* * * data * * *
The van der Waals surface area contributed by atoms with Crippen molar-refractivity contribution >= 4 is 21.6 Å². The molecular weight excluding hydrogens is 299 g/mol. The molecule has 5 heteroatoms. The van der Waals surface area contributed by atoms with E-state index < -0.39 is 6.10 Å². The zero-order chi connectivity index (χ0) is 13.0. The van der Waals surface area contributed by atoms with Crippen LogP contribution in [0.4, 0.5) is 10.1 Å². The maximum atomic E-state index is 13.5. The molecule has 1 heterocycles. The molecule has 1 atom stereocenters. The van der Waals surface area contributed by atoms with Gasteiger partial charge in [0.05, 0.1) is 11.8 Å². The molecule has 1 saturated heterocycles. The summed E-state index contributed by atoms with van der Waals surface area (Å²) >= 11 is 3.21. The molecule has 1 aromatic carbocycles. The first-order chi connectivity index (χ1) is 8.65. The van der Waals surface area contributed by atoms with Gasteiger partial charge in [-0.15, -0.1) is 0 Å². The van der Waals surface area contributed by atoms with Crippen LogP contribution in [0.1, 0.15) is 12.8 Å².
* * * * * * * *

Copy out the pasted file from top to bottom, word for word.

The van der Waals surface area contributed by atoms with Crippen molar-refractivity contribution >= 4 is 21.6 Å². The molecular weight excluding hydrogens is 299 g/mol. The molecule has 5 heteroatoms. The van der Waals surface area contributed by atoms with E-state index < -0.39 is 6.10 Å². The zero-order chi connectivity index (χ0) is 13.0. The van der Waals surface area contributed by atoms with Crippen LogP contribution in [0.4, 0.5) is 10.1 Å². The maximum atomic E-state index is 13.5. The molecule has 1 heterocycles. The molecule has 1 atom stereocenters. The van der Waals surface area contributed by atoms with Gasteiger partial charge in [0.05, 0.1) is 11.8 Å². The molecule has 1 saturated heterocycles. The summed E-state index contributed by atoms with van der Waals surface area (Å²) >= 11 is 3.21. The molecule has 1 aromatic carbocycles. The first-order chi connectivity index (χ1) is 8.65. The van der Waals surface area contributed by atoms with Gasteiger partial charge in [-0.15, -0.1) is 0 Å². The van der Waals surface area contributed by atoms with Crippen LogP contribution in [0.1, 0.15) is 12.8 Å².